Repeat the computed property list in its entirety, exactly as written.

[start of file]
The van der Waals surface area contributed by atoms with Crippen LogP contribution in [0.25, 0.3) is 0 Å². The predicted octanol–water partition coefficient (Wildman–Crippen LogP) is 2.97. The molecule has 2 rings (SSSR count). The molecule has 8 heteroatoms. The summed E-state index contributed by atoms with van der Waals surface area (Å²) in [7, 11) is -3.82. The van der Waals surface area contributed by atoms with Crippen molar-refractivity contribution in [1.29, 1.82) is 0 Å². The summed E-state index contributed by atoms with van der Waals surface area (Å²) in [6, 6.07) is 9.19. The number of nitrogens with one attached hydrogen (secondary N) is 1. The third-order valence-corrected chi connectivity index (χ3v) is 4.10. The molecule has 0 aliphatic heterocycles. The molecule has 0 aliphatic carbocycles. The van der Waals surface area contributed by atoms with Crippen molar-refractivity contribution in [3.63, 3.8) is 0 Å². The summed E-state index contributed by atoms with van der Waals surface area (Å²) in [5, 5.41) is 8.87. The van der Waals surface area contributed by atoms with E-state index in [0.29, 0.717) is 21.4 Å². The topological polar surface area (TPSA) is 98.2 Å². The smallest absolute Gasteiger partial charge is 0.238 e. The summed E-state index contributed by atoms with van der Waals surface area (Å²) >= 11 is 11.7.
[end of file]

The van der Waals surface area contributed by atoms with Crippen LogP contribution in [0.25, 0.3) is 0 Å². The predicted octanol–water partition coefficient (Wildman–Crippen LogP) is 2.97. The molecule has 2 rings (SSSR count). The molecule has 8 heteroatoms. The summed E-state index contributed by atoms with van der Waals surface area (Å²) in [7, 11) is -3.82. The van der Waals surface area contributed by atoms with Crippen molar-refractivity contribution in [1.29, 1.82) is 0 Å². The summed E-state index contributed by atoms with van der Waals surface area (Å²) in [6, 6.07) is 9.19. The number of nitrogens with one attached hydrogen (secondary N) is 1. The third-order valence-corrected chi connectivity index (χ3v) is 4.10. The molecule has 0 aliphatic heterocycles. The molecule has 0 aliphatic carbocycles. The van der Waals surface area contributed by atoms with Crippen molar-refractivity contribution in [3.63, 3.8) is 0 Å². The summed E-state index contributed by atoms with van der Waals surface area (Å²) in [5, 5.41) is 8.87. The van der Waals surface area contributed by atoms with E-state index in [0.29, 0.717) is 21.4 Å². The topological polar surface area (TPSA) is 98.2 Å². The smallest absolute Gasteiger partial charge is 0.238 e. The summed E-state index contributed by atoms with van der Waals surface area (Å²) >= 11 is 11.7.